Students, Don’t Give Up on Your Job Search Because of COVID-19

By Lin Grensing-Pophal April 30, 2020
student at home

​With many businesses closed and millions of employees laid off or furloughed, opportunities for job seekers have diminished, creating stress and concern for those about to graduate in the Class of 2020.

"Students should admit to themselves that job hunting during COVID-19 times will be far harder, yet also not at all impossible," said Steven Rothberg, founder of job search site College Recruiter. "Fewer organizations are hiring now than two months ago, and, with rare exceptions, those who are hiring are taking longer to hire."

How can recent and soon-to-be college graduates navigate job searches in the COVID-19 era?

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Start with the Right Attitude

Despite the tough—some might say dire—situation we are now in, it's important for job seekers to stay positive, said Anna Barker, founder of LogicalDollar, a personal finance service. She bases her client advice on her own experience "gained from turning $60,000 in debt into a six-figure investment portfolio." As someone who finished college in the middle of the Great Recession, she said, "I definitely have firsthand experience on job hunting during downturns."

Students can take heart in knowing that college graduates have historically been better positioned to emerge from economic downturns than those without college degrees, according to Damon Yarnell, associate provost and executive director of Dickinson College's Center for Advising, Internships and Lifelong Career Development in Carlisle, Pa. One key characteristic they tend to possess, he said, is "the ability to navigate ambiguity and solve problems creatively. At Dickinson, we emphasize four points: Stay strong, focus on what you can control, prepare to be agile and stay positive."

[SHRM members-only toolkit: Staffing in Special Markets: College Students]

Find Opportunities

Opportunities are still out there if job seekers know where to look. If there's an employer you're interested in working for, scour its website for open jobs. "That employer might take three months to fill the opening, but they're still screening resumes, selecting candidates for interviews, interviewing them, selecting finalists and extending offers," Rothberg said.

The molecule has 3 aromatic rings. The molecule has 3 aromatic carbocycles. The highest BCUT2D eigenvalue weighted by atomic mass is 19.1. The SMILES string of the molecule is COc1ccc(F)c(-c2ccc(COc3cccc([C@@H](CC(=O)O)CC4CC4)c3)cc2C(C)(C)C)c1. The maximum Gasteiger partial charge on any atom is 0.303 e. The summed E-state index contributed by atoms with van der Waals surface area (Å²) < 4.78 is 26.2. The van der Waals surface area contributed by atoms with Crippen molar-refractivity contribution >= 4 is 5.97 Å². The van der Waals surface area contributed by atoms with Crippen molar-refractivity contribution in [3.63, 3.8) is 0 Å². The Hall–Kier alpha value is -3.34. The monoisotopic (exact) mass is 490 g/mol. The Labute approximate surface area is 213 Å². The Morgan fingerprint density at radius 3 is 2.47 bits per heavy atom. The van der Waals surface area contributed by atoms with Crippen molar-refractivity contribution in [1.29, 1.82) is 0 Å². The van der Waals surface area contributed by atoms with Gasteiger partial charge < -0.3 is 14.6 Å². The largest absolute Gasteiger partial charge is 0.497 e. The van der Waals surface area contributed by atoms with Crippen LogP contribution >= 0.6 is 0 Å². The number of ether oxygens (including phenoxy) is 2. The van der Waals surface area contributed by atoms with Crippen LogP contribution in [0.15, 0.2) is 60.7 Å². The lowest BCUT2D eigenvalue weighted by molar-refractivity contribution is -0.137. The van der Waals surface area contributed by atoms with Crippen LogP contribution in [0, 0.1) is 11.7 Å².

In addition, there are a wide range of job boards out there and new ones emerging. With so many options to choose from, Rothberg suggests that job seekers conduct Google searches based on the type of opportunities they are interested in—"human resource generalist jobs in Atlanta," for instance. "You'll quickly see the employer and job board sites with relevant job postings," he said. This can be a good way for students to narrow the field to those sites most focused on the types of jobs they're interested in.

Prepare for the Interview

While video interviews aren't new, they're likely to be more widely used in the COVID-19 era. Job seekers should expect that at least one round of interviews, and perhaps all of them, will be conducted remotely.

Take time to practice for video interviews, advised Keca Ward, global senior director of talent experience at Phenom, a talent experience platform in Philadelphia. "They're quite different from in-person conversations, and you'll want to conduct multiple dry runs before the real deal," she explained. "Analyze your posture, eye contact, tone of voice, sound and lighting quality, and backdrop—all essential details to get right."

Ward said job seekers should take advantage of remote communication tools to gain experience with using them and to maintain and nurture their personal and professional relationships. "Need a coffee break? Make it virtual," she said. Launch a video meeting and have a conversation with friends or fellow graduates you haven't spoken to in a while, she suggested, to get comfortable with how the software works.

It's also more important than ever to do your homework about the company you're interviewing with. "The most important piece of advice I'd give anyone preparing for an interview in this environment is to really understand the impact of the situation on the interviewing company's industry," Barker said. "When I was going to interviews during the last recession after graduating," she recalled, "the most frequent questions I received were looking for my knowledge and understanding of the financial, policy and regulatory impacts on each company's area of work. They wanted to really see I'd done my research and had a solid grasp on how their work was affected by what was going on."

She said job seekers need to keep in mind that companies are trying to get through this situation as best they can, and they want employees who can help them do that. "By showing you have a strong understanding of what's going on in this area," she said, "you're going to best position yourself for stepping into the role that will help them navigate the storm."

Disclose Exposure to Coronavirus

Finally, what should you do if you've been exposed to or diagnosed with COVID-19? Be upfront with your prospective employer and the interviewing team. The job may not need to be filled immediately and may also lend itself to remote work. Your health and the health of potential colleagues and customers should be paramount. And, if you are called on to participate in an in-person interview, be aware that you are likely to have your temperature checked and to be asked questions about recent travel and other potential exposure to the virus.

Lin Grensing-Pophal is a freelance writer in Chippewa Falls, Wis.



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